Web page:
Liverpool Liverpool’s Firmino hoping for all-English Champions League quarter-final tie Goal 08:11 8/3/2018 FacebookTwitterRedditcopy Comments(1) Liverpool UEFA Champions League Liverpool v Porto Porto While team-mate Emre Can hopes to avoid playing another English team, the Brazilian believes such a clash would benefit the Reds Emre Can said on Tuesday that he would prefer for Liverpool to avoid another English side in the Champions League quarter-finals, but team-mate Roberto Firmino feels exactly the opposite. “I prefer to not play an English team, but I don’t care who,” Can said after his Liverpool side advanced to the last eight of Europe’s top for the first time since 2009. But his Brazilian team-mate feels like a clash against another Premier League side could be just the draw the Reds want to continue their advancement in the competition. Article continues below Editors’ Picks Williams case shows Solskjaer isn’t holding Man Utd’s youngsters back – he’s protecting them Goalkeeper crisis! Walker to the rescue but City sweating on Ederson injury ahead of Liverpool clash Out of his depth! Emery on borrowed time after another abysmal Arsenal display Diving, tactical fouls & the emerging war of words between Guardiola & Klopp With as many as four Premier League teams on pace to be in the quarter-finals, two Premier League sides being paired is a distinct possibility, and Firmino believes that Liverpool’s record against the top sides in the English top flight would bode well.“Yes, we’d like a draw against an English club,” he said. “Why not? We have shown in the past few seasons we can beat all the English clubs. “Our record is good against them. We feel we have played well against the top English clubs and shown we can beat them.”While drawing an English club would possibly give Jurgen Klopp’s side a mental boost, Firmino believes that his side making the last eight has given his team plenty of confidence to face whichever team they draw. “We are not concerned who we get. We don’t mind. We are not afraid. I don’t think we have anything to fear from any side now. “If you are in the draw (at this stage) then you can not be afraid of anyone. We feel we can beat any side on our day, and we don’t mind who we get. I think we are a team who will cause problems to others.“Of course they are good teams. They are all good teams (left in the draw). But I don’t think it matters to us (who we get).”We are a good team, we can play against the big Spanish teams and we feel we can be a match for them. You have to play against the big teams.”Liverpool and Manchester City have both confirmed their places in the last eight, though Tottenham fell short on Wednesday, losing out to Juventus 2-1 in the second leg. Manchester United and Chelsea could also still qualify, with Jose Mourinho’s side having worked out a 0-0 away draw in the first leg and Antonio Conte’s club level at 1-1 with Barcelona ahead of the return leg at the Camp Nou. Subscribe to Goal’s Liverpool Correspondent Neil Jones’ weekly email bringing you the best Liverpool FC writing from around the web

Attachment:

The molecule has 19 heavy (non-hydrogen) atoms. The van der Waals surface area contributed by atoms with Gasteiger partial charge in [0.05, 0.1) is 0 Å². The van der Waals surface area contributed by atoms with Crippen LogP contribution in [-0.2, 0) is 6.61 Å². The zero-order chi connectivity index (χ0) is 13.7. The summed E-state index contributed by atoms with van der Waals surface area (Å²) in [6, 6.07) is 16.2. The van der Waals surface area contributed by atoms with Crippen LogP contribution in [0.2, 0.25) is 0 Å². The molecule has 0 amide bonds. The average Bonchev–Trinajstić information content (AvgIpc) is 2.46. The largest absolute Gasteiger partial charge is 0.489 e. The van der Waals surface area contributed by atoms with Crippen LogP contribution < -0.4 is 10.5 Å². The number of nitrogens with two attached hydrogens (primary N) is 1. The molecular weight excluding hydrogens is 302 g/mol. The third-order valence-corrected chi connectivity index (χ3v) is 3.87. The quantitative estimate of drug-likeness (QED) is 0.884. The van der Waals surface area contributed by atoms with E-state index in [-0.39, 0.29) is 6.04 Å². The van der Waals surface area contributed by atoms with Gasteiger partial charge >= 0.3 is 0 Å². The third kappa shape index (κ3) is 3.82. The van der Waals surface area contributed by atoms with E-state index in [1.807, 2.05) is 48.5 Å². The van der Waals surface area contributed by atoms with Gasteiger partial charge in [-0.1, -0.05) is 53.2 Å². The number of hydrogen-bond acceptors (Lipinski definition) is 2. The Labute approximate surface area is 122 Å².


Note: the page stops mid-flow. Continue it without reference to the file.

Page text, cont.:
STILLWATER — This season of Cowboy football has brought plenty of talking points.From Chuba Hubbard’s rampant pace, a young but promising gunslinger, an experienced offensive line and an inexperienced defensive line, things certainly aren’t boring.Members of the Oklahoma State football team met with the media after practice Tuesday before the Cowboys bout with Kansas State this weekend. Here are a few of the topics that were discussed.Woods Not Concerned with Lack of Targets to this PointJelani Woods has been a fan-favorite since his move from quarterback to tight end, but he hasn’t appeared much on the stat sheet in his redshirt sophomore season.Until Saturday, when Woods made his first two catches of the season. Woods’ two snags were good for 22 yards against Texas. Although Woods is just getting in on the passing game this season, he has been impressive in his progression as a blocker.On Tuesday, Woods said it was fun to get involved in the passing game, but it isn’t all that he’s after.“I was pretty happy about it, but it really didn’t mean too much to me,” Woods said. “I got a lot of opportunities, just different teams play different coverages. So, of course I’m not going to get it always, so I’m not really upset about that or anything.”Woods was also involved in the controversial fake field-goal attempt. It didn’t work, but Woods touched on the topic a bit Thursday.“I was pretty excited on the inside because I was like, ‘It’s time to make a play,’” Woods said. “I was pretty excited. I’ve watched multiple times just to see what I could do better the make that play work.”Tuihalamaka Making StridesSamuela Tuihalamaka is leading OSU’s interior defensive linemen in tackles four games in, and most of those have come in the past two weeks.A redshirt freshman from Riverside, California, Tuihalamaka had only two tackles entering the Tulsa game, but he’s had 10 total tackles in the past two games. His 12 tackles this season rank ninth on the team and is second among all defensive linemen. However, Brock Martin is the only other D-lineman ahead of Tuihalamaka, and Martin sometimes lines up as a linebacker.“I kinda got a grip of it,” Tuihalamaka said. “I had guidance from the older guys like Cam Murray, Brendon Evers, Brock, Michael Scott, all them guys that played and a couple other guys back then like Enoch (Smith), Darrion (Daniels), all them guys. They kinda showed me the ropes a little bit.”Marcus Keyes Talks Offensive Line ShuffleDylan Galloway left the Texas game with an injury, and it forced some reshuffling for the Cowboys up front.Teven Jenkins filled Galloway’s spot at left tackle. Bryce Bray moved from right guard to right tackle. Then Ry Schneider came in and filled Bray’s open guard spot. Galloway’s status heading into Saturday is unknown.“Dylan, he’s doing his treatment; he’s going to try to come back as fast as possible,” Marcus Keyes said. “We’re going to do better as an offensive line to get everybody rolling.”The Texas game wasn’t an outstanding performance for OSU’s O-line. Star running back Chuba Hubbard couldn’t find many of the lanes he has found in recent weeks, as on 37 attempts, Hubbard averaged only 3.3 yards per carry.“We just need to finish our blocks more,” Keyes said. “That’s all we need to do. We just need to come off and finish, don’t let people cross our face. That’s all.” While you’re here, we’d like you to consider subscribing to Pistols Firing and becoming a PFB+ member. It’s a big ask from us to you, but it also comes with a load of benefits like ad-free browsing (ads stink!), access to our premium room in The Chamber and monthly giveaways.The other thing it does is help stabilize our business into the future. As it turns out, sending folks on the road to cover games and provide 24/7 Pokes coverage like the excellent article you just read costs money. Because of our subscribers, we’ve been able to improve our work and provide the best OSU news and community anywhere online. Help us keep that up.